contains a good source of foreign reporting, local Thai newspaper and TV reports
as well as the English language newspapers in Bangkok. If you scroll down, you
will find a number of related blogs that present points of view on the current
had the chance a couple of weeks ago to go on a Chao Phraya River cruise. My
Swiss friend Marcel Emmenegger (making the victory sign) was the organizer,
assembling people to visit Punntara Resort. Our group was composed of friends of
Marcel and Khun Peerapong.
Bangkok has a large expat population.
No one can hope to know everyone living here. Sometimes people slip through the
cracks that you wished youd had sat down for a couple of hour conversation.
Only you find out about them too late. A case in point is playwright and
filmmaker Ronald Tavel. He died a few days ago on a flight
from Berlin to Bangkok. Apparently hed been a resident in Thailand for a dozen
This is from the New York
Ronald Tavel, a playwright and
screenwriter who brought a bawdy sense of the outrageous to some of Andy
films and helped mold the Off Off Broadway avant-garde theater movement in the
1960s and 70s, died Monday on a flight from Berlin to Bangkok. He was 72 and
had lived in Bangkok for the past 12 years.
It's easy to see why Moore's books
are popular: While seasoned with a spicy mixture of humor and realism, they
stand out as model studies in East-West encounters, as satisfying for their
cultural insights as they are for their hard-boiled action.
Back Jack is out in hardback edition published by Atlantic Monthly Press in
October 2009 and in the UK by Atlantic Books in December 2009.
A certain marketing idea may have
started with Disneyland. And that idea is roughly a place must have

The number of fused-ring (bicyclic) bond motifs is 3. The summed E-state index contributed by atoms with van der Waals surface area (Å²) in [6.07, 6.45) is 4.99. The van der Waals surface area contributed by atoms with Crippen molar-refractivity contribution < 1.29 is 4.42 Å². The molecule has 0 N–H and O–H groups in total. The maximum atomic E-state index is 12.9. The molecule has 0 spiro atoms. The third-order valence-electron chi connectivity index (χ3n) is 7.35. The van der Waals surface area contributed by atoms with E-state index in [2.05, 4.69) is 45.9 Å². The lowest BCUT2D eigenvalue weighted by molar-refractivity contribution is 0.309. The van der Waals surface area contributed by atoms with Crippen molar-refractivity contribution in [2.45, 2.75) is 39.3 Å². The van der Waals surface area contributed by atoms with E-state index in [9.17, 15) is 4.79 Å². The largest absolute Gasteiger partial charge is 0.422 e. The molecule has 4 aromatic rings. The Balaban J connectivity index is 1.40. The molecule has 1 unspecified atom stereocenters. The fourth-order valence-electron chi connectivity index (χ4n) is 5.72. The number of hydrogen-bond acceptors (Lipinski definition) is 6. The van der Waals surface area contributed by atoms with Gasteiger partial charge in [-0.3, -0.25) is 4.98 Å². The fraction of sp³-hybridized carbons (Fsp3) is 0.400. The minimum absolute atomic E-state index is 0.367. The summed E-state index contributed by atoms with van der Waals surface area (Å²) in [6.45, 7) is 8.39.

entertainment value in order to be worth spending money to visit. It should be
fun for the entire family. Nothing scary or too real ever makes the grade; that
puts people off. What people want is safe, clean, and with benches to sit. Never
mind that the fairy tale story castle the children love is not remotely like any
The same fate is destined for old
battlefields. I suspect that the recent construction to turn the Dien Bien Phu
battlefields into tourists attractions can find examples elsewhere. Call it the
war of the battlefields where each site, village, province and country seeks to
out flack its competitors by offering a more entertaining tour of a place where
a historic battle was fought.
Several people have asked about the
video camera that I used in Vietnam and Hawaii. It is a small and inexpensive
camera called Flip.
It cost about $125 and may be one
of the best investments Ive made recently. I carry it everywhere. There is a
new upgraded model that has high definition. If I were to buy it again, Id
spring for the upgrade.
There are several excellent
features. First it is small and fits easily into your shirt pocket. Second it is
very easy to use. Third, it has a USB port built-in so that you stick it into
your laptop and upload the footage and are ready to shoot again. Fourth, it
shoots up to sixty minutes. Fifth, no fuss with batteries as it charges through
the USB port straight to the camera.
One of the features of living in
Asia is how people share public space. Behavior in private spaces (homes and
offices) is never a reliable indicator on how people react in the presence of
strangers in a public place.
In Thailand it is rare for a
motorist to stop at a Zebra crosswalk to allow a pedestrian to cross. Drivers
cut in front of each other, drive through red lights, block intersections, drive
on the wrong side of the road, etc. In Vietnam, by comparison, the mix of
vehicles requires more tolerance on the part of motorists. Hundreds of bicycles
and samlors share the limited public space with cars, vans, taxis, and trucks.
As in Thailand, if you are on foot, then you must wait your chance to slip
through a narrow gap as the traffic comes to a halt.